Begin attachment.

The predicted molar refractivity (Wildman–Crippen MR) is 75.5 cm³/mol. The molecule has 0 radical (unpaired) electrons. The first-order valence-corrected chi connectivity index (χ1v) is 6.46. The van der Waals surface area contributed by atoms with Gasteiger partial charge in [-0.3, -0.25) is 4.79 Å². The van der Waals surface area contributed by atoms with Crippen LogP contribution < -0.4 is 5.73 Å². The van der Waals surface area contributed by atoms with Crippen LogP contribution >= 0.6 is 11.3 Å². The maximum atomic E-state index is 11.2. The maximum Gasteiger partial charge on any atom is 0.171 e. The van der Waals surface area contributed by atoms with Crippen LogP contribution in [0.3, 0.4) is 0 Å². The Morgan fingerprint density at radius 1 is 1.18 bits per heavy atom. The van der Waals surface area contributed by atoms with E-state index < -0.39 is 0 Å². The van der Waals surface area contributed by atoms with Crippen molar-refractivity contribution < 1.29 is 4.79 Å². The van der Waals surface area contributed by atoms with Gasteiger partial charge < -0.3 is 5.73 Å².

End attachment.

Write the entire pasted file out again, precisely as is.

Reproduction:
The predicted molar refractivity (Wildman–Crippen MR) is 75.5 cm³/mol. The molecule has 0 radical (unpaired) electrons. The first-order valence-corrected chi connectivity index (χ1v) is 6.46. The van der Waals surface area contributed by atoms with Gasteiger partial charge in [-0.3, -0.25) is 4.79 Å². The van der Waals surface area contributed by atoms with Crippen LogP contribution < -0.4 is 5.73 Å². The van der Waals surface area contributed by atoms with Crippen LogP contribution >= 0.6 is 11.3 Å². The maximum atomic E-state index is 11.2. The maximum Gasteiger partial charge on any atom is 0.171 e. The van der Waals surface area contributed by atoms with Crippen LogP contribution in [0.3, 0.4) is 0 Å². The Morgan fingerprint density at radius 1 is 1.18 bits per heavy atom. The van der Waals surface area contributed by atoms with E-state index < -0.39 is 0 Å². The van der Waals surface area contributed by atoms with Crippen molar-refractivity contribution < 1.29 is 4.79 Å². The van der Waals surface area contributed by atoms with Gasteiger partial charge < -0.3 is 5.73 Å².